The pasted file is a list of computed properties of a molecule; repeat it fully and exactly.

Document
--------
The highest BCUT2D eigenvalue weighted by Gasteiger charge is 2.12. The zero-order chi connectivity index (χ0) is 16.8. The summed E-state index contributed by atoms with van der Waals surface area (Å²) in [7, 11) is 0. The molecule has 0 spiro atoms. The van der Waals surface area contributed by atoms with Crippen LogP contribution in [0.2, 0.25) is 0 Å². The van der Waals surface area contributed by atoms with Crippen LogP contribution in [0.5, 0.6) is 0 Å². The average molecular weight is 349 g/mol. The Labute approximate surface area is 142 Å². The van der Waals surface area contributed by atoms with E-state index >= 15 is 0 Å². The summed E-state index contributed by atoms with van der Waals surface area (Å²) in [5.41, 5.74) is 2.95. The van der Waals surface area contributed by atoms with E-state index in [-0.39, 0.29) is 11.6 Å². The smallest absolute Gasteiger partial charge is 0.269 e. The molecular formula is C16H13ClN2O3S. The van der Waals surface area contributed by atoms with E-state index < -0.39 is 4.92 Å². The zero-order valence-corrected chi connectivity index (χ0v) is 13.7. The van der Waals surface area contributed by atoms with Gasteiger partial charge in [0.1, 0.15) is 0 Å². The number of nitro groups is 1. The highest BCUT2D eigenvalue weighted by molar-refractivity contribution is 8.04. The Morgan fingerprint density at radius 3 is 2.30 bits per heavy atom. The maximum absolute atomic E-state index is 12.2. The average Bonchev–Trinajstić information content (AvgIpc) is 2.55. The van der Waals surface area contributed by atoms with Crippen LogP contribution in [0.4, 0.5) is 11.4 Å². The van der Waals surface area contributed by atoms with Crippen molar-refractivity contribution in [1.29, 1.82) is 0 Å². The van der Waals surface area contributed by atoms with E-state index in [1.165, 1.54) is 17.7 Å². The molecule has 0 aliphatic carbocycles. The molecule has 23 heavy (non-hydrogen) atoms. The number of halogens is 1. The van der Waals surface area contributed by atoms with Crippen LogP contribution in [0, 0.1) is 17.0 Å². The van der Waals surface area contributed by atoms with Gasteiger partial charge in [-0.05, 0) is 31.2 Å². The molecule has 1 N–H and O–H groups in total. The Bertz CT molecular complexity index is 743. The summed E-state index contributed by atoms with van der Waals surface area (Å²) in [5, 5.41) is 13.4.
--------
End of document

The highest BCUT2D eigenvalue weighted by Gasteiger charge is 2.12. The zero-order chi connectivity index (χ0) is 16.8. The summed E-state index contributed by atoms with van der Waals surface area (Å²) in [7, 11) is 0. The molecule has 0 spiro atoms. The van der Waals surface area contributed by atoms with Crippen LogP contribution in [0.2, 0.25) is 0 Å². The van der Waals surface area contributed by atoms with Crippen LogP contribution in [0.5, 0.6) is 0 Å². The average molecular weight is 349 g/mol. The Labute approximate surface area is 142 Å². The van der Waals surface area contributed by atoms with E-state index >= 15 is 0 Å². The summed E-state index contributed by atoms with van der Waals surface area (Å²) in [5.41, 5.74) is 2.95. The van der Waals surface area contributed by atoms with E-state index in [-0.39, 0.29) is 11.6 Å². The smallest absolute Gasteiger partial charge is 0.269 e. The molecular formula is C16H13ClN2O3S. The van der Waals surface area contributed by atoms with E-state index < -0.39 is 4.92 Å². The zero-order valence-corrected chi connectivity index (χ0v) is 13.7. The van der Waals surface area contributed by atoms with Gasteiger partial charge in [0.1, 0.15) is 0 Å². The number of nitro groups is 1. The highest BCUT2D eigenvalue weighted by molar-refractivity contribution is 8.04. The Morgan fingerprint density at radius 3 is 2.30 bits per heavy atom. The maximum absolute atomic E-state index is 12.2. The average Bonchev–Trinajstić information content (AvgIpc) is 2.55. The van der Waals surface area contributed by atoms with Crippen LogP contribution in [0.4, 0.5) is 11.4 Å². The van der Waals surface area contributed by atoms with Crippen molar-refractivity contribution in [1.29, 1.82) is 0 Å². The van der Waals surface area contributed by atoms with E-state index in [1.165, 1.54) is 17.7 Å². The molecule has 0 aliphatic carbocycles. The molecule has 23 heavy (non-hydrogen) atoms. The number of halogens is 1. The van der Waals surface area contributed by atoms with Crippen LogP contribution in [0, 0.1) is 17.0 Å². The van der Waals surface area contributed by atoms with Gasteiger partial charge in [-0.05, 0) is 31.2 Å². The molecule has 1 N–H and O–H groups in total. The Bertz CT molecular complexity index is 743. The summed E-state index contributed by atoms with van der Waals surface area (Å²) in [5, 5.41) is 13.4.